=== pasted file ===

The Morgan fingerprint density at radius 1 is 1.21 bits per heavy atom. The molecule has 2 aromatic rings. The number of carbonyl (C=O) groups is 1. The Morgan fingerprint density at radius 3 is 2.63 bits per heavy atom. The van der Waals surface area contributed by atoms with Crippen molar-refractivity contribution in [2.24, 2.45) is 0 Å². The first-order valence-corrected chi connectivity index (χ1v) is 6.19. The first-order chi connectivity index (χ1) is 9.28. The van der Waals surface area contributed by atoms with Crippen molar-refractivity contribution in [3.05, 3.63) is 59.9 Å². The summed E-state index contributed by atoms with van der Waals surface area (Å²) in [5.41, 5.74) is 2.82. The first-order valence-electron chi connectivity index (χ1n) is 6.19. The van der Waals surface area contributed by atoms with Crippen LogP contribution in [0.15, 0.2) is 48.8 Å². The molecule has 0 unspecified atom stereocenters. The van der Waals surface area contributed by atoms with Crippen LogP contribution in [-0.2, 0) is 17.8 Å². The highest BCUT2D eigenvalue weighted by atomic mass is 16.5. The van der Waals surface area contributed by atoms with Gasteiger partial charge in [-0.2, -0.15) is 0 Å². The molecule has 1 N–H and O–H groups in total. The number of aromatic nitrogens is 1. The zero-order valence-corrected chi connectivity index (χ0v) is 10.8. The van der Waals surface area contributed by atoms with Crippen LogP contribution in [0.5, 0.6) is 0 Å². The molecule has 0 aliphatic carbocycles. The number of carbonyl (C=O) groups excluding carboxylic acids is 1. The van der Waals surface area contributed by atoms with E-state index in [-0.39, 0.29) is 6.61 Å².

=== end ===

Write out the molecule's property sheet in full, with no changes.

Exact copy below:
The Morgan fingerprint density at radius 1 is 1.21 bits per heavy atom. The molecule has 2 aromatic rings. The number of carbonyl (C=O) groups is 1. The Morgan fingerprint density at radius 3 is 2.63 bits per heavy atom. The van der Waals surface area contributed by atoms with Crippen molar-refractivity contribution in [2.24, 2.45) is 0 Å². The first-order valence-corrected chi connectivity index (χ1v) is 6.19. The first-order chi connectivity index (χ1) is 9.28. The van der Waals surface area contributed by atoms with Crippen molar-refractivity contribution in [3.05, 3.63) is 59.9 Å². The summed E-state index contributed by atoms with van der Waals surface area (Å²) in [5.41, 5.74) is 2.82. The first-order valence-electron chi connectivity index (χ1n) is 6.19. The van der Waals surface area contributed by atoms with Crippen LogP contribution in [0.15, 0.2) is 48.8 Å². The molecule has 0 unspecified atom stereocenters. The van der Waals surface area contributed by atoms with Crippen LogP contribution in [-0.2, 0) is 17.8 Å². The highest BCUT2D eigenvalue weighted by atomic mass is 16.5. The van der Waals surface area contributed by atoms with Gasteiger partial charge in [-0.2, -0.15) is 0 Å². The molecule has 1 N–H and O–H groups in total. The number of aromatic nitrogens is 1. The zero-order valence-corrected chi connectivity index (χ0v) is 10.8. The van der Waals surface area contributed by atoms with Crippen LogP contribution in [0.5, 0.6) is 0 Å². The molecule has 0 aliphatic carbocycles. The number of carbonyl (C=O) groups excluding carboxylic acids is 1. The van der Waals surface area contributed by atoms with E-state index in [-0.39, 0.29) is 6.61 Å².